Steps to Bioregional Independence

The Cascadian Independence Project firmly believes that any transitionary process must be an inherently democratic one. It cannot be any specific group attempting to assert their positions and ideologies within the current political framework. Instead it must be a social, cultural and political movement that seeks to embrace a peaceful and nonviolent horizontal organizing structure that uses a decentralized grassroots approach to transition to an open and transparent form of government truly representative of it’s citizens.

 

This process must include the following steps:

  1. The passage of a referendum amendment in each of the following states and provinces to be included, voted on and accepted by a majority of the citizens of those places. This would inherently delegitimize the current governments and establish a legal framework.
  2. Support, networking, expansion and integration for groups supporting innovation in open and dynamic government, environmental sustainability, privacy, civil liberties, human rights, freedom as well as regional independence.
  3. The creation of a new constitutional framework, including the election of a constituent assembly, through a decentralized, bioregional, and proportional process. This body would have one year to create a new constitution, to be approved by a majority of citizens living within the Cascadia bioregion and to establish a timeframe for new elections.
  4. The core of Cascadia would be the current states of Washington, Oregon, and province of British Columbia but bordering regions would be allowed to join through a majority referendum vote by their citizens.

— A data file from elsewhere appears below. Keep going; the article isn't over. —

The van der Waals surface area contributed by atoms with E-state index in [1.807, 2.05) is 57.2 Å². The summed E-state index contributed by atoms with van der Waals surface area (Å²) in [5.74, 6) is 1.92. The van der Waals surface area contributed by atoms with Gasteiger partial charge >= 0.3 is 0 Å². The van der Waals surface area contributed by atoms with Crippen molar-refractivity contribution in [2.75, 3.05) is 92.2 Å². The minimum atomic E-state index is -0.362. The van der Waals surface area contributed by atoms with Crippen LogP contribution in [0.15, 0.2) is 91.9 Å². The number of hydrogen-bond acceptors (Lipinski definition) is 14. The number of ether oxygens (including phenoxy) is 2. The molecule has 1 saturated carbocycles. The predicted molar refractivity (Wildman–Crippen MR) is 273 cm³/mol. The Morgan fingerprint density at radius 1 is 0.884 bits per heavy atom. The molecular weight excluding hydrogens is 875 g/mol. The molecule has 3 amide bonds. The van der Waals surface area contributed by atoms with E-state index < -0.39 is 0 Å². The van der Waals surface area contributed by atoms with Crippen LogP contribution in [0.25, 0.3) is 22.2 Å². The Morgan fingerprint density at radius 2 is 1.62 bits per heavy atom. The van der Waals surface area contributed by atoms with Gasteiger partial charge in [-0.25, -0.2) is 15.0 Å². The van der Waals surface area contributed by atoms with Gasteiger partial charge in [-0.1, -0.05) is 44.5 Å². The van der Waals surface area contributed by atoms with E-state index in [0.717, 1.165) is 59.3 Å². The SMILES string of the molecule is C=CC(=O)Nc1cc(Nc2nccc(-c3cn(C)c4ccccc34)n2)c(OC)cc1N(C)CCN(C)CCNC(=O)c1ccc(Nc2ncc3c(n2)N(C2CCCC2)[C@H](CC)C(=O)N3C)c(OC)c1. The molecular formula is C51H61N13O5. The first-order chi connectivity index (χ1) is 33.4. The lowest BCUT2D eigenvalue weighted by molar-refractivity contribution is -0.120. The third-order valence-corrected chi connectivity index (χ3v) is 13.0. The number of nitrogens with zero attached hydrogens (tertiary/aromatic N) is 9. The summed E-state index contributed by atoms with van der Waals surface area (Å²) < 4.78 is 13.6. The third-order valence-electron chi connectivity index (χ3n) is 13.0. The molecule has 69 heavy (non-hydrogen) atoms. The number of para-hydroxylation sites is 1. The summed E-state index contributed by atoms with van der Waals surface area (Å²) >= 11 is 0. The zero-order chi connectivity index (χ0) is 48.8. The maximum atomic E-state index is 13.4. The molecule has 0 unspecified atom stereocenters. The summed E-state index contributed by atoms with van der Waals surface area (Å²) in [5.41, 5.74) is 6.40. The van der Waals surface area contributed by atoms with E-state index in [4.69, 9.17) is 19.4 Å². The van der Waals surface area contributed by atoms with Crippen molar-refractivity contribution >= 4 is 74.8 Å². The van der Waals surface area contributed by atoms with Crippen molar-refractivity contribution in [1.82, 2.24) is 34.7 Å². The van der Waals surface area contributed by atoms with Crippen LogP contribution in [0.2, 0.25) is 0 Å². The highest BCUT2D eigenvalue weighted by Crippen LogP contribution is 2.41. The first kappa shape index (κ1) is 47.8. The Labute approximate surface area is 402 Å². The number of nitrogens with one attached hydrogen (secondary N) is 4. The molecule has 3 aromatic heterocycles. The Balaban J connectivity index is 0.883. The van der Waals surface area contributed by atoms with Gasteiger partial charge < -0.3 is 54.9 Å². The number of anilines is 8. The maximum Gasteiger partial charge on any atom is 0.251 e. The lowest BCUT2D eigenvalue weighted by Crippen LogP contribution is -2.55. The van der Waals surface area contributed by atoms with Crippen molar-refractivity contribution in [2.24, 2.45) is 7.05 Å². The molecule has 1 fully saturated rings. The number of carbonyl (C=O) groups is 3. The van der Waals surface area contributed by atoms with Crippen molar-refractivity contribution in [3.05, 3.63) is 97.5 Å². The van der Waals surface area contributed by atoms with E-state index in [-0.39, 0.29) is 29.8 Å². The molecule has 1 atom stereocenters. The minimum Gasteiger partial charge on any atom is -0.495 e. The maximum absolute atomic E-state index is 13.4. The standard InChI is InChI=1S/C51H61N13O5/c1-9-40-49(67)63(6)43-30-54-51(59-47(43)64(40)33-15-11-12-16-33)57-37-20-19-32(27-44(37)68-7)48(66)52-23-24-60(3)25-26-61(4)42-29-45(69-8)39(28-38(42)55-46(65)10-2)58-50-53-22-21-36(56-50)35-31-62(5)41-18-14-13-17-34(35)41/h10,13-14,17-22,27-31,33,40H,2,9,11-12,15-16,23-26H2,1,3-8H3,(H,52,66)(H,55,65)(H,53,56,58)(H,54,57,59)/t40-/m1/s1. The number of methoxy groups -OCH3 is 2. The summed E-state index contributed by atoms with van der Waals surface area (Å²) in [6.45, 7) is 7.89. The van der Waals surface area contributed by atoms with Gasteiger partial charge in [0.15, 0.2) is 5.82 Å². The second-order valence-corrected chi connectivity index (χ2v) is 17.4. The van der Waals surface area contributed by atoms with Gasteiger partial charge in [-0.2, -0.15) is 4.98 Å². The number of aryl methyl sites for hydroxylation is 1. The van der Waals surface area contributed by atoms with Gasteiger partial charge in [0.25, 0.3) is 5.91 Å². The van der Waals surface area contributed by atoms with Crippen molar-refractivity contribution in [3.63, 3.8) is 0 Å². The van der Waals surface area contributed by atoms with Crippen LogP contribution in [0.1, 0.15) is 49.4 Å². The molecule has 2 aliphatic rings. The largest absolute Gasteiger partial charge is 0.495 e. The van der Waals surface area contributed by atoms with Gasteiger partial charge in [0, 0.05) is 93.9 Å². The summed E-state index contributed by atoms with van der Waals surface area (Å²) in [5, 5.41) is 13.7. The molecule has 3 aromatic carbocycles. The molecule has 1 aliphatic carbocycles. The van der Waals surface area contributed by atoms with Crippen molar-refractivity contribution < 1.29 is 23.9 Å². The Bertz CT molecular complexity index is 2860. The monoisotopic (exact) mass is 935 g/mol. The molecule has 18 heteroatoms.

5. After a referendum vote, panels of experts in their respective fields would be created in areas such as public health, open governance, information technology, conservation, transportation, social services, human rights, bioregional infrastructure and economic cooperation and planning to assist and provide recommendations for the constituent assembly. These panels would be tasked with the going over previous laws, to make sure rational public policy trumps politics, and for the creation of a new governing body. It would be the goal of these panels to create a decentralized democratic governing body that takes full advantage of new developments in technology to encourage citizen engagement, creating a body that is truly for and powered by the citizens of Cascadia.
  6. Existing states and voting districts would be redrawn and broken down along bioregional lines that would incorporate cultural, environmental, economic, and political values as well as population size to reduce voter marginalization and increase transparency and citizen engagement and efficacy. To help with cultural differences between east and west, north and south, new states would largely be autonomous within a looser federal system, bound by a universal constitution and declaration of rights, designed primarily for a stringent social safety net, disaster response and military defense.